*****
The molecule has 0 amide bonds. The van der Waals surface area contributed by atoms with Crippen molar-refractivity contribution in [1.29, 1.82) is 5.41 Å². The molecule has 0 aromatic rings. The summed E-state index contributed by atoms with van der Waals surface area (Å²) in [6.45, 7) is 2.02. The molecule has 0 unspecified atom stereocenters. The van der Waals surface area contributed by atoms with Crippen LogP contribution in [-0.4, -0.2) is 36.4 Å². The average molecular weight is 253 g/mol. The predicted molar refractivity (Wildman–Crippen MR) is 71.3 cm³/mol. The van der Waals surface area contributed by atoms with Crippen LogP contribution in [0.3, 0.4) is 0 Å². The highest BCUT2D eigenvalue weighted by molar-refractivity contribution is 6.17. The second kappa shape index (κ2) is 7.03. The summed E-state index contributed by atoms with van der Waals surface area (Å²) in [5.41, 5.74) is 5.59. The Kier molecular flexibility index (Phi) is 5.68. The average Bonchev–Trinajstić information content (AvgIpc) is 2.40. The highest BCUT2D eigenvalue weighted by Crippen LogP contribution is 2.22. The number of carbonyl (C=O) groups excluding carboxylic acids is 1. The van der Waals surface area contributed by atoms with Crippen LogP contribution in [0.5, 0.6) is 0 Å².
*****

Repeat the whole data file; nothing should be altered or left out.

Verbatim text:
The molecule has 0 amide bonds. The van der Waals surface area contributed by atoms with Crippen molar-refractivity contribution in [1.29, 1.82) is 5.41 Å². The molecule has 0 aromatic rings. The summed E-state index contributed by atoms with van der Waals surface area (Å²) in [6.45, 7) is 2.02. The molecule has 0 unspecified atom stereocenters. The van der Waals surface area contributed by atoms with Crippen LogP contribution in [-0.4, -0.2) is 36.4 Å². The average molecular weight is 253 g/mol. The predicted molar refractivity (Wildman–Crippen MR) is 71.3 cm³/mol. The van der Waals surface area contributed by atoms with Crippen LogP contribution in [0.3, 0.4) is 0 Å². The highest BCUT2D eigenvalue weighted by molar-refractivity contribution is 6.17. The second kappa shape index (κ2) is 7.03. The summed E-state index contributed by atoms with van der Waals surface area (Å²) in [5.41, 5.74) is 5.59. The Kier molecular flexibility index (Phi) is 5.68. The average Bonchev–Trinajstić information content (AvgIpc) is 2.40. The highest BCUT2D eigenvalue weighted by Crippen LogP contribution is 2.22. The number of carbonyl (C=O) groups excluding carboxylic acids is 1. The van der Waals surface area contributed by atoms with Crippen LogP contribution in [0.5, 0.6) is 0 Å².